Democracy Project

Disability and the democratic process

The 2020 election highlighted the ways the disability community is excluded from both the right to vote and access to voting

Maureen van Stone, Director of the Maryland Center for Developmental Disabilities at Kennedy Krieger Institute and Bonnielin Swenor, director of the Johns Hopkins Disability Health Research Center

Image caption:Maureen van Stone (left) and Bonnielin Swenor share an interest in the link between health and the democratic process, and they view this connection as a key element in shifting societal perceptions of disability.Van Stone is the director of the Maryland Center for Developmental Disabilities at the Kennedy Krieger Institute and the founding director of a comprehensive medical-legal partnership, Project HEAL (Health, Education, Advocacy and Law), which provides advocacy and civil legal services for children with disabilities and their families. Swenor is an epidemiologist and director of the Johns Hopkins Disability Health Research Center, focused on addressing health inequities and enhancing inclusion for the disability community. Her work is motivated by her personal experience with disability.

Image credit: Will Kirk / Johns Hopkins University

This election season highlighted the double disparity the disability community faces to engage in the democratic process, as this group is simultaneously fighting for both the right to vote and access to voting. These barriers to voting persist in large part because of the pervasive negative views of disability that challenge societal inclusion. The paradox is that breaking this cycle of exclusion requires electing officials who are committed to creating disability-inclusive policies—a challenge when voters with disabilities are not fully included in the democratic process.

Although the 1990 Americans With Disabilities Act (ADA) and the subsequent ADA Amendments Act of 2008 mandate that people with disabilities have a "full and equal opportunity to vote," barriers to voting for this community persist. These obstacles include voter registration forms or ballots that are inaccessible to people who have low vision or are blind; lack of ramp access that prevents entry to polling places for people who use wheelchairs or other mobility aids; poll workers blocking people with intellectual or developmental disabilities from voting; in some states requirements for signature matching that unfairly impact people with degenerative physical disabilities; and the restriction of voting rights for people under guardianship. During the 2016 election, the Government Accountability Office examined polling places across the U.S. and found that 65% had inaccessible voting setups, and recommended that federal and state agencies update existing policies and guidance on voting accessibility. While it is too soon to know whether the 2020 election has overcome these barriers, there is a clear need for continuous data ensuring compliance with the ADA to allow the full inclusion of people with disabilities in the democratic process.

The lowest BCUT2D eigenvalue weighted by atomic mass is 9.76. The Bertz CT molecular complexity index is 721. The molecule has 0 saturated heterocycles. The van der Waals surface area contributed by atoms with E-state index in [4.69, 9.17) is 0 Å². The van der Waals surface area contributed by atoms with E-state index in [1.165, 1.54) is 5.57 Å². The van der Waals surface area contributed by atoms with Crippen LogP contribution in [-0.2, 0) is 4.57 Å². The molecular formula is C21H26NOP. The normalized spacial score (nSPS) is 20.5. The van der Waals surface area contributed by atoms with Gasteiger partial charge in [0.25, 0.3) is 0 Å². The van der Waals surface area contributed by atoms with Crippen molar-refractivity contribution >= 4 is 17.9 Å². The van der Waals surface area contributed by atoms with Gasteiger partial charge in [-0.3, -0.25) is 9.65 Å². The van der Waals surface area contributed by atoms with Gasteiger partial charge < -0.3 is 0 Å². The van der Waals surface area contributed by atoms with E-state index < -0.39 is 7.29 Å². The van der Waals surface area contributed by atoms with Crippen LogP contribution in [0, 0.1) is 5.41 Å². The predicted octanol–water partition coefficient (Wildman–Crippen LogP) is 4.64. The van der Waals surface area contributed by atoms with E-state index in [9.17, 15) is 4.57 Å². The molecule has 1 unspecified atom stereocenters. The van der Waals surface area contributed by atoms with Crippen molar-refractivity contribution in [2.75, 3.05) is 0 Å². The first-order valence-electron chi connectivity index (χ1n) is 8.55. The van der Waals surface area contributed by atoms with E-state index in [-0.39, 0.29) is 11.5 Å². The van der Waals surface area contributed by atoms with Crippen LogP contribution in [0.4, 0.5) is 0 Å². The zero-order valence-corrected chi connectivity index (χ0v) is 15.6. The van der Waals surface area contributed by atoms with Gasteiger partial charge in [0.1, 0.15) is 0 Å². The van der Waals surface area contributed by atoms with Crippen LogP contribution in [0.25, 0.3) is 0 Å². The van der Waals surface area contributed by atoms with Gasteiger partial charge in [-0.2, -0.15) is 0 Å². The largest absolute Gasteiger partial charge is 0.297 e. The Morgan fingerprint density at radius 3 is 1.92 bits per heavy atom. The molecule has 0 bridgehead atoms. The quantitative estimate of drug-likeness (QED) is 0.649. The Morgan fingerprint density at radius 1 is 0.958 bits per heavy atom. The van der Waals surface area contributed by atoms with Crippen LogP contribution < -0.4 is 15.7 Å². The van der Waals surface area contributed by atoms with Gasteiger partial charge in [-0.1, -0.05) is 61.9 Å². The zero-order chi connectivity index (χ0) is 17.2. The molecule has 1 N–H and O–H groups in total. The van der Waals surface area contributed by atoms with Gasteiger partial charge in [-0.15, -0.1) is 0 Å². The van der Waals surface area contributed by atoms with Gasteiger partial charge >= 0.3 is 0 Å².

Recent data indicates that there are approximately 38.3 million eligible voters with disabilities, equating to one out of six voters in the United States. This estimate reflects an almost 20% increase in voters with disabilities since 2008 and outpaces a 12% rise in this population during the same period. But disability policy issues impact not only individuals with a disability but also their family members and caregivers, bringing those affected to a total of 67.7 million, or one out of four voters. These estimates indicate that the disability vote represents an important and growing constituency.

Democracy discourse illustration
Special coverage
The Democracy Project

Johns Hopkins scholars share thoughts on American democracy, looking for signs of peril, threads of hope, and perhaps a shared vision for a better, more inclusive future

We do see progress, however. Since the 2016 presidential election there has been an increased focus on including people with disabilities in the democratic process. More candidates have developed and disseminated disability platforms, so that voters are aware of their positions on issues that directly impact people with disabilities, their family members, and caregivers. Our hope is that this momentum continues and translates to better inclusion of the disability community across society. A more inclusive and accessible democratic process is necessary for maximizing the health, equity, and inclusion of people with disabilities.

About The Democracy Project

The future of democracy as a system of government is increasingly uncertain. With a rise of populist forces globally and many existing democracies in regression, liberty itself seems under assault. In the United States, a diminished or warped democracy could have far-reaching repercussions for voting rights, the rule of law, education, the application of science, immigration, citizenship, and long-held societal norms we take for granted.

Both before and after a 2020 election in which many of the defining principles of democracy seemed to hang in the balance, an array of Johns Hopkins experts share their greatest hopes, their deepest fears, and their informed insights on the state of America's democratic experiment. Read more from The Democracy Project